Think of the Children

McDonald’s Accused of Shadily Marketing to Kids via Online Games

Your suspicion that Ronald McDonald was up to something proves correct
 McDonalds Accused of Shadily Marketing to Kids via Online Games

Just hanging out, maybe collecting some emails. (Photo: flickr.com/paul_everett82

Ronald McDonald probably isn’t the first person who comes to mind when parents think “internet dangers,” but you probably don’t want your kids getting unsolicited emails about the glories of french fries, either.

Well, bad news: The New York Times reports that several advocacy organizations have filed a complaint with the FTC, alleging that Micky D’s and four other companies–Viacom, General Mills, Subway and Turner–are exploiting a legal loophole in their online marketing to kids.

In true corporate fashion, however, these companies aren’t doing anything so straightforward as simply asking for 9-year-olds’ email addresses. The Children’s Online Privacy Protection Act in fact requires sites to get parents’ “verifiable consent”  before they can collect the personal info of kids younger than 13.

But that’s just so involved, you know? And there are McNuggets to be peddled. Instead, HappyMeal.com and five other sites stand accused of an underhanded-looking work-around:

But, in complaints to the F.T.C., the coalition says six popular Web sites aimed at children have violated that law by encouraging children who play brand-related games or engage in other activities to provide friends’ e-mail addresses — without seeking prior parental consent.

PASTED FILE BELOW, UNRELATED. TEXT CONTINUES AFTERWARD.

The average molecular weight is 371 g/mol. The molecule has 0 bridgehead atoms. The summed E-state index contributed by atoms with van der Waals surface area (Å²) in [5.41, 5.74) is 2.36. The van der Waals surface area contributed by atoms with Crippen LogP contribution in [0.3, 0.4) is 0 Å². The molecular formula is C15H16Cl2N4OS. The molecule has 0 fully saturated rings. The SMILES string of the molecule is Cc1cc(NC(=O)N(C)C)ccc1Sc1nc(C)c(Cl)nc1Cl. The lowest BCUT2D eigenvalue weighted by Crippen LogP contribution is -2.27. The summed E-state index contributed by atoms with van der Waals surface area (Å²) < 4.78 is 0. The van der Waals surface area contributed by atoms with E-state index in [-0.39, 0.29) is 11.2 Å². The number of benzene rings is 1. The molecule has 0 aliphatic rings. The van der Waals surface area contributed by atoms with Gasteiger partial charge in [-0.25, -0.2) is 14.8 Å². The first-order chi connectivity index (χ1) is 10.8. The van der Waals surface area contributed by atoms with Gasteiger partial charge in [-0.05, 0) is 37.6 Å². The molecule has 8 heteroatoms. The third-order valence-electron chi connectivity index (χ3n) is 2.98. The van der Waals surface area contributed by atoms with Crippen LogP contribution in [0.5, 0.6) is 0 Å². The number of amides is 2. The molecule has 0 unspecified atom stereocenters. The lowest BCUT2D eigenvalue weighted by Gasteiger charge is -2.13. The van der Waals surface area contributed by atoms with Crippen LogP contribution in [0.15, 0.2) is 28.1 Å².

Say what?

Obtaining information about adults’ social networks to e-mail marketing messages to their friends is a common industry practice called “tell a friend” or “refer a friend.” But now an increasing number of children’s sites are using the technique by inviting children to make customized videos promoting certain products, for example, and then sending them to friends.

There is, in fact, a loophole in the law that allows companies to collect friends’ addresses and send one–and only one–email, and the companies who responded to the Times piece insist that they are fully compliant with existing laws.

However, let’s put this in its proper context: The FTC is currently updating rules regarding kids’ online privacy, taking into account technologies like cookies (of the tracking variety, not the Cookie Monster kind).

Better get to hamburglering those email addresses while you still can, McDonald’s.

Follow Kelly Faircloth on Twitter or via RSS. kfaircloth@observer.com